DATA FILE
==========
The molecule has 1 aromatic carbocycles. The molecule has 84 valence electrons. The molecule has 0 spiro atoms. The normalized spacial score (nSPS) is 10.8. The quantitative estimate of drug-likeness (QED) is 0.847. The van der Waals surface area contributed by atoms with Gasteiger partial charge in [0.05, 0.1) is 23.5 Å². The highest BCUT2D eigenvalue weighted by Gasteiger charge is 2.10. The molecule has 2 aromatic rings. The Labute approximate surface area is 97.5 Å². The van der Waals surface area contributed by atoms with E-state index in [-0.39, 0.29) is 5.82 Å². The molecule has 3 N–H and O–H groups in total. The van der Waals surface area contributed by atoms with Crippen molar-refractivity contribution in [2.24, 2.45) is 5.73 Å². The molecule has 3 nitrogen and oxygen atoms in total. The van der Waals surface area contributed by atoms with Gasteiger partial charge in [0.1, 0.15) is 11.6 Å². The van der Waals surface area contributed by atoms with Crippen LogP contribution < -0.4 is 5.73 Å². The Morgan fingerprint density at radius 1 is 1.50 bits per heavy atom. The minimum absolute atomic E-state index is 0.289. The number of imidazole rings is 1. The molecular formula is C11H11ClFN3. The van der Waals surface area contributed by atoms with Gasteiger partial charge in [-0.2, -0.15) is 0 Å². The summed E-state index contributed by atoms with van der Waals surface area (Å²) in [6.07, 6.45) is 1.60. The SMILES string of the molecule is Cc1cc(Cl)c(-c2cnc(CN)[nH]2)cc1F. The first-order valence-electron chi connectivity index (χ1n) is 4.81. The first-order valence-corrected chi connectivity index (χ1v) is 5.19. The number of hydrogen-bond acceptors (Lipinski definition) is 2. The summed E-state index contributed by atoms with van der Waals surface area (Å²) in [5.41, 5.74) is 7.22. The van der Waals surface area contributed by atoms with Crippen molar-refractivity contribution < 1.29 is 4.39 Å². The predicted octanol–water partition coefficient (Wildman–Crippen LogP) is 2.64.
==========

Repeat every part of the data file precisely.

The molecule has 1 aromatic carbocycles. The molecule has 84 valence electrons. The molecule has 0 spiro atoms. The normalized spacial score (nSPS) is 10.8. The quantitative estimate of drug-likeness (QED) is 0.847. The van der Waals surface area contributed by atoms with Gasteiger partial charge in [0.05, 0.1) is 23.5 Å². The highest BCUT2D eigenvalue weighted by Gasteiger charge is 2.10. The molecule has 2 aromatic rings. The Labute approximate surface area is 97.5 Å². The van der Waals surface area contributed by atoms with E-state index in [-0.39, 0.29) is 5.82 Å². The molecule has 3 N–H and O–H groups in total. The van der Waals surface area contributed by atoms with Crippen molar-refractivity contribution in [2.24, 2.45) is 5.73 Å². The molecule has 3 nitrogen and oxygen atoms in total. The van der Waals surface area contributed by atoms with Gasteiger partial charge in [0.1, 0.15) is 11.6 Å². The van der Waals surface area contributed by atoms with Crippen LogP contribution < -0.4 is 5.73 Å². The Morgan fingerprint density at radius 1 is 1.50 bits per heavy atom. The minimum absolute atomic E-state index is 0.289. The number of imidazole rings is 1. The molecular formula is C11H11ClFN3. The van der Waals surface area contributed by atoms with Gasteiger partial charge in [-0.2, -0.15) is 0 Å². The summed E-state index contributed by atoms with van der Waals surface area (Å²) in [6.07, 6.45) is 1.60. The SMILES string of the molecule is Cc1cc(Cl)c(-c2cnc(CN)[nH]2)cc1F. The first-order valence-electron chi connectivity index (χ1n) is 4.81. The first-order valence-corrected chi connectivity index (χ1v) is 5.19. The number of hydrogen-bond acceptors (Lipinski definition) is 2. The summed E-state index contributed by atoms with van der Waals surface area (Å²) in [5.41, 5.74) is 7.22. The van der Waals surface area contributed by atoms with Crippen molar-refractivity contribution < 1.29 is 4.39 Å². The predicted octanol–water partition coefficient (Wildman–Crippen LogP) is 2.64.